Earnings fairness

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Plenty of residents are angry about the decision to pay former Memorial Health System CEO Larry McEvoy more than $1.15 million in severance.

But, who’s to blame? Is it McEvoy? The hospital board of trustees that approved the severance amount? Or is it City Council, the governing body that holds the board of trustees accountable?

The City Council certainly bears some responsibility, and if this were another city, Council President Scott Hente might stand to lose his job for the way he handled this situation.

Council has been silent about a number of issues concerning McEvoy, whom I lampooned months ago for using scare tactics to persuade Council and voters to turn the profitable Memorial into a nonprofit.

He wanted the hospital to himself, set up as a nonprofit with a board appointed by him.

Somehow, in the midst of negotiations about leasing the hospital, McEvoy received a $120,000 pay raise, based on what? Excellent performance?

Hente, and his right-hand woman, Council Pro Term Jan Martin, thought nothing of the raise.

They also didn’t challenge the severance pay until Mayor Bach forced the issue in an open letter to Hente. Convening Council, they agreed to dismiss MHS’ board and appoint their own. Does the Mayor have to wake up Hente and Martin from their political slumber? Are they really that out of touch with public sentiments?

What upsets residents at the end of the day isn’t how much money anyone makes, but rather morality. We want to know that someone in a position of power monitors abuses and ensures fairness in the system.

The same fairness questions have been raised before by the legendary Warren Buffet who paid taxes totaling 17 percent of his $40 million in taxable income. Romney’s tax rate for 2010 was 14 percent, while Obama, comparably the poorest, paid 20 percent on his $789,674 taxable income.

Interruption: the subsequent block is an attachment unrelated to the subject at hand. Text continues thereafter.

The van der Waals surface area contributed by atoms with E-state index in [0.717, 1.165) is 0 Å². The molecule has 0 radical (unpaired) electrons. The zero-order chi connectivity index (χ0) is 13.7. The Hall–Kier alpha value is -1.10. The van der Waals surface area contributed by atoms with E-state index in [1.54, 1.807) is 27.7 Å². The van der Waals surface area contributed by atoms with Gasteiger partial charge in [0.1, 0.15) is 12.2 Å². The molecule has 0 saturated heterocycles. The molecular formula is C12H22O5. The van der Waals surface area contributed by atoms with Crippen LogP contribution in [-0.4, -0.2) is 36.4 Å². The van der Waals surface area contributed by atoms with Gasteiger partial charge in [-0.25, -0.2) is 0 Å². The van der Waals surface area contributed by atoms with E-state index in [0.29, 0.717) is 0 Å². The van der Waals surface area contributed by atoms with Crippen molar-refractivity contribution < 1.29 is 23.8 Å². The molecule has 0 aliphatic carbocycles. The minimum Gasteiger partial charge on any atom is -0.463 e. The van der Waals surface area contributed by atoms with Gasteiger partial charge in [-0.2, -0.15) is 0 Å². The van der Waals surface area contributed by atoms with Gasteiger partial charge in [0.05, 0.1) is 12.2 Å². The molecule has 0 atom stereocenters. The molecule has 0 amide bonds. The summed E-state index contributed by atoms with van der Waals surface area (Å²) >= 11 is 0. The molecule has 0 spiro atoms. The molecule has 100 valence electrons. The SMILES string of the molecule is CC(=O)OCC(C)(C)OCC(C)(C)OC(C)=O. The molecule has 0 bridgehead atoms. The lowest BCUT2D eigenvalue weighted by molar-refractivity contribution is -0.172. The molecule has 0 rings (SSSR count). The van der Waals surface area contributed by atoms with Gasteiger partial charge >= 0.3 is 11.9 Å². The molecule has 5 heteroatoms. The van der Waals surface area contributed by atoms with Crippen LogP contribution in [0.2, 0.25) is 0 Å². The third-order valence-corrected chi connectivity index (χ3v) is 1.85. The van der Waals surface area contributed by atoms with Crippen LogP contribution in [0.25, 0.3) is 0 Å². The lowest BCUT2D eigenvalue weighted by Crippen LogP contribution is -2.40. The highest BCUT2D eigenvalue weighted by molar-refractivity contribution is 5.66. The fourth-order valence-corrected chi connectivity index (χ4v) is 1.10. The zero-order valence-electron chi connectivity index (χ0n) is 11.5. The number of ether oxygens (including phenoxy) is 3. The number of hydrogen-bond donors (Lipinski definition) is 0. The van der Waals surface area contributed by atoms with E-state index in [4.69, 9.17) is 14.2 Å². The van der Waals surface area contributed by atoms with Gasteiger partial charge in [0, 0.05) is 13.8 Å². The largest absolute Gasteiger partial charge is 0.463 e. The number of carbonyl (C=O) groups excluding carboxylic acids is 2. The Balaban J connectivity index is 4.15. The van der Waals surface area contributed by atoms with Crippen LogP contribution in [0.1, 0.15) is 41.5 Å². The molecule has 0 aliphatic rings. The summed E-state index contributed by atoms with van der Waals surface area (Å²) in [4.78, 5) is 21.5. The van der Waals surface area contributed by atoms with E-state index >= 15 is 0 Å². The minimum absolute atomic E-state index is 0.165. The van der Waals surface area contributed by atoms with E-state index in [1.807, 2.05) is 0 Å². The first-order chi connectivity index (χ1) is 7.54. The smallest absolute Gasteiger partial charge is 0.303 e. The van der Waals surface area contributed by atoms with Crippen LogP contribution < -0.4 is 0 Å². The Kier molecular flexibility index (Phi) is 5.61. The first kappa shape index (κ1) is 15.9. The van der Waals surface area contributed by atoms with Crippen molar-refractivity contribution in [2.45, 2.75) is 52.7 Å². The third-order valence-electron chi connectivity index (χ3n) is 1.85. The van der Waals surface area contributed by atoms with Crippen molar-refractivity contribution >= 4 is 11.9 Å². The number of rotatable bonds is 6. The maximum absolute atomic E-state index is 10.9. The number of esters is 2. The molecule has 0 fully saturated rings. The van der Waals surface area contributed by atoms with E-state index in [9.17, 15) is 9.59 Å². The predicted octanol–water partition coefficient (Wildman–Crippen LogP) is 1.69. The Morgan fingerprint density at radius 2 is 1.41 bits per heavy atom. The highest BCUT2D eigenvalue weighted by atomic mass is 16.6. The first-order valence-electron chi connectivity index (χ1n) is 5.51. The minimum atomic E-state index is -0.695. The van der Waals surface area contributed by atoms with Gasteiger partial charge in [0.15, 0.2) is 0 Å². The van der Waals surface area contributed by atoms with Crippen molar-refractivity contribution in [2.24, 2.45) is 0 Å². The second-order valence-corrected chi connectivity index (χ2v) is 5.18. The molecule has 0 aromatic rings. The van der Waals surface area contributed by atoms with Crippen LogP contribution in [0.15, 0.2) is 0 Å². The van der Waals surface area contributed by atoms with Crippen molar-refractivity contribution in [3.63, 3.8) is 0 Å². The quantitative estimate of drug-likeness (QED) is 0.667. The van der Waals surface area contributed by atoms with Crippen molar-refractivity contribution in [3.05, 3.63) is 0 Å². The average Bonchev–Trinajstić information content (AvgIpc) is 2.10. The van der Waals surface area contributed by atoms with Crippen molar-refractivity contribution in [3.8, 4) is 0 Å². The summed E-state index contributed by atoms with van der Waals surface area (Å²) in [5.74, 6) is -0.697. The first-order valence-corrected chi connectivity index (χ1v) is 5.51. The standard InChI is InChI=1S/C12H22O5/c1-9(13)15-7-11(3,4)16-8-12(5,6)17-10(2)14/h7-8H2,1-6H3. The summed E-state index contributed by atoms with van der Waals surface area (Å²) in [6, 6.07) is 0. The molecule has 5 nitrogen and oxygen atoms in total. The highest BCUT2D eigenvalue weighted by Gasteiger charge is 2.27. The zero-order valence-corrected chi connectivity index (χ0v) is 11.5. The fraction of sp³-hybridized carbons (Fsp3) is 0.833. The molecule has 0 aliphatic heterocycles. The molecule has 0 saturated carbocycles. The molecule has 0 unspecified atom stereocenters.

Do any of these relate to the 99 percent of American taxpayers?

The fact that Dr. McEvoy earns much more than the US President’s $400,000 only proves how much more valuable his services must be. If he were in private practice, no one would care. But he works for us, after all.

Perhaps the comparison should be closer to home. On MHS’ website, this note was posted: “On June 29, Memorial Health System will begin relying on Bonfils Blood Center, a Colorado organization, to collect blood and provide products for our patients. This change means Memorial will no longer operate its own blood donor services.”

Richard Titmuss’ The Gift Relationship (1971) suggested that countries where blood is donated rather than bought and sold had no shortages, and the blood in their banks was less contaminated. What does this switch in policy, under the leadership of McEvoy mean? Has he read the book?

Or is the financial cut implemented to ensure his salary raise and severance pay? Has he cut anything else at MHS to guarantee that he stays within the budget, and thereby doesn’t need his board to get Council approval?

It won’t be a week too early for MHS to be sold to UCH. Get this mess off our hands, because our own watchdogs, City Council, obviously lack the kind of leadership that can handle its fiduciary responsibilities.

How are they doing with Colorado Springs Utilities? The less you hear about council leadership and CSU, the more you should worry. At least with MHS there are leaks that get to the press and then to the public. CSU, by contrast, is so close-mouthed that no one knows what’s going on, including Council

This is an open plea for Council to probe the depths of CSU and devise a plan for selling it to the highest bidder. CEO Forte won’t care as much, now that he knows he can ask for a raise and get a hefty severance pay — it’s a win-win, no?

Raphael Sassower is professor of philosophy at UCCS. He can be reached at rsassower@gmail.com See previous articles at sassower.blogspot.com